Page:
In the Blood (Rastus Heisterberg, Denmark) — Discovery


By Mallory Andrews

“The highbrow part of me likes to call the film a requiem for youth,” writes Rasmus Heisterberg in his director’s note for In the Blood, a film which comes off as more of a kiss-off to the arrested development of young men. The Danish screenwriter’s directorial debut focuses on the friendship between Simon (Kristoffer Bech, frontman of the punk band Shiny Darkly) and Knud (Elliott Crosset Hove), two twentysomething medical school students. They spend all day working in a teaching hospital and all night partying with their roommates in a massive shared flat. When Knud and the others want to sell the pad and settle down with their respective girlfriends, Simon lashes out—so unprepared is he to face the suburban reality of marriage, mating, and mortgages that he plunges headlong into a self-destructive binge of drugs, dancing, and casual sex, the latter with a cute bartender named Emilie (Victoria Carmen Sonne).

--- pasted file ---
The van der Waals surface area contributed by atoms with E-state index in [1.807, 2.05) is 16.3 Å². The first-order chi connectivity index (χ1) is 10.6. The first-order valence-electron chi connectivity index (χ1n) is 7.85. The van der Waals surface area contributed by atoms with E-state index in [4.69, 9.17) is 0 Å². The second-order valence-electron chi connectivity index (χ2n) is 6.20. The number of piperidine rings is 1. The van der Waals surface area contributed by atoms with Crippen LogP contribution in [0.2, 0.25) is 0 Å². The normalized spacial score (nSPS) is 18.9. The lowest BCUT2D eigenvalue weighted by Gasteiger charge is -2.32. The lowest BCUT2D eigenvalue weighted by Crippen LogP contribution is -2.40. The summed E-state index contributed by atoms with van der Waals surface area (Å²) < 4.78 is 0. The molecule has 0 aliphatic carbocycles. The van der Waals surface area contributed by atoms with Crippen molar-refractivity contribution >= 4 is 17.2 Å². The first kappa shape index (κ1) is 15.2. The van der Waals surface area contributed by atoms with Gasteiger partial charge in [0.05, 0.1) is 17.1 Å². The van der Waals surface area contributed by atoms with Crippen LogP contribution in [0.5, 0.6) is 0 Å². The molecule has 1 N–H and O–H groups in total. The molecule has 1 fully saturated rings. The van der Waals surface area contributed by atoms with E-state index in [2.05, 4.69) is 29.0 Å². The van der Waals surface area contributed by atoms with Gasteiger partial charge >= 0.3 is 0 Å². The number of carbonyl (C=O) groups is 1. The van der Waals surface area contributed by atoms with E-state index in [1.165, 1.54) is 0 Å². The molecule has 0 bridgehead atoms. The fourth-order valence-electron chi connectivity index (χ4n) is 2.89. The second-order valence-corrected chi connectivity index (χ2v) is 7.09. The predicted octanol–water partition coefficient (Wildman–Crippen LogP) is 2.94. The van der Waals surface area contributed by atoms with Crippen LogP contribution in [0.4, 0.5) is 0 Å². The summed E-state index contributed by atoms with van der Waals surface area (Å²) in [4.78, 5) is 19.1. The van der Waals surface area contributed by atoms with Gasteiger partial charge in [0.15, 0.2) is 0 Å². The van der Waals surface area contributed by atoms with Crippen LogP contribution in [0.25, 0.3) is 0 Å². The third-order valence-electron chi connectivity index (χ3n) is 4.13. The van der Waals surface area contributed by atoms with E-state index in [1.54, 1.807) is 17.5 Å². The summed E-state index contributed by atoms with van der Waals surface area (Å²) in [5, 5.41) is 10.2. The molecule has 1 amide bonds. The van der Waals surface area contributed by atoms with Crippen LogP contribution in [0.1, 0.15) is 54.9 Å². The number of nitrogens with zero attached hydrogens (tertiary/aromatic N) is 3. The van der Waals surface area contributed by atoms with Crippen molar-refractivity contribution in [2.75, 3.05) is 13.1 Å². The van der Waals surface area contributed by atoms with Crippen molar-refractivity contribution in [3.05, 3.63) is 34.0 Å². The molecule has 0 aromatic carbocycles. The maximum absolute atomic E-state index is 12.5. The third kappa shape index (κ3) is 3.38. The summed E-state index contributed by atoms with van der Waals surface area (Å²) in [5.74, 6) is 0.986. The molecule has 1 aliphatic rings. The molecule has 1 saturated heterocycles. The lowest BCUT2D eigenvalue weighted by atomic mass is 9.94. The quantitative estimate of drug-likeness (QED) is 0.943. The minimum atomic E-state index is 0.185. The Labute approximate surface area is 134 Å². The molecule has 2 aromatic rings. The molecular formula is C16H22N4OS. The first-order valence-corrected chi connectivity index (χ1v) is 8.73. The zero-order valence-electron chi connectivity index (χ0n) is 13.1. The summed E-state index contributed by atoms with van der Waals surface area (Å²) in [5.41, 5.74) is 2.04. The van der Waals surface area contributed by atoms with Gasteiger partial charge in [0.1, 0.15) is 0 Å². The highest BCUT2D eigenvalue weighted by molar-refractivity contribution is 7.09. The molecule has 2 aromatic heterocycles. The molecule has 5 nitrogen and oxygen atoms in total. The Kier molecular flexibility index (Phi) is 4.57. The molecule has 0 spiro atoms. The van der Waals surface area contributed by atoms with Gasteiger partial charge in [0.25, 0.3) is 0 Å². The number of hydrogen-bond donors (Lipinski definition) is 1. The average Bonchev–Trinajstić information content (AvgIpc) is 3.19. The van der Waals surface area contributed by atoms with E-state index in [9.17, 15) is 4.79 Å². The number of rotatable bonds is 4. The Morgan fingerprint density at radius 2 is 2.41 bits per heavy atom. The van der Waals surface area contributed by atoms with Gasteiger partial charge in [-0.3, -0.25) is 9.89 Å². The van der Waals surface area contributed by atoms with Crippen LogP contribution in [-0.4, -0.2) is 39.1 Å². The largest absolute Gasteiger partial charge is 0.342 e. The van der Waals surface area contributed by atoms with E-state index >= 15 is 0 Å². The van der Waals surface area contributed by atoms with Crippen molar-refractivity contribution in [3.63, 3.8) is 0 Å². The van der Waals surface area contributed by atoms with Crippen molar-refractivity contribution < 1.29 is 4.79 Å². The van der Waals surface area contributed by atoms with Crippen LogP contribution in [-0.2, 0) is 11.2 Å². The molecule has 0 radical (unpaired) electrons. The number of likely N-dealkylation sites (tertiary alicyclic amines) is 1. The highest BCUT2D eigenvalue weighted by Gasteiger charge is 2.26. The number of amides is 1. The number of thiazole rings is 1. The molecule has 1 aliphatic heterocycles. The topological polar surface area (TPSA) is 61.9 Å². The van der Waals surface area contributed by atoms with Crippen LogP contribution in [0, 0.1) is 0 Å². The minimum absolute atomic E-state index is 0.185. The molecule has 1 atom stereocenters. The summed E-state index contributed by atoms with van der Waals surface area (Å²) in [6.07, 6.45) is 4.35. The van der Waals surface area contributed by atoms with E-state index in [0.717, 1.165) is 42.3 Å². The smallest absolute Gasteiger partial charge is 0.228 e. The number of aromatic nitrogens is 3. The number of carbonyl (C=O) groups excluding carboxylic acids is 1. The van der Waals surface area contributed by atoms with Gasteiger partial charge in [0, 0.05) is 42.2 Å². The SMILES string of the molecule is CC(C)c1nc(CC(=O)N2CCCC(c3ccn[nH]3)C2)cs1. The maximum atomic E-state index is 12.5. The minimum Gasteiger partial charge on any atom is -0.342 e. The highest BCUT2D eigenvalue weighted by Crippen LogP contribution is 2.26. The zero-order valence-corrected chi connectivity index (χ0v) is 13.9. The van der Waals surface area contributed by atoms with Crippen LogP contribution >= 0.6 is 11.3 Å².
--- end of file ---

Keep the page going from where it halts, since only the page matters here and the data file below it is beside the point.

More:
So yes, it’s yet another coming-of-age debut film built from the same old pre-fabricated template as countless others before it, in which the natural rite of passage into adulthood requires its (usually male) main character to regress into the worst behaviours of waning youth. The only interesting wrinkle this time around are the medical school sequences: though Simon is selfish and belligerent in his personal life, he clearly has a natural-born talent for medicine, and his savant-like diagnoses are like a Danish analogue to House. But if the contrast between bad man-child/good doctor is supposed to be complex and compelling, it’s all over too quickly to leave any lasting impression. T’is but a flesh wound.

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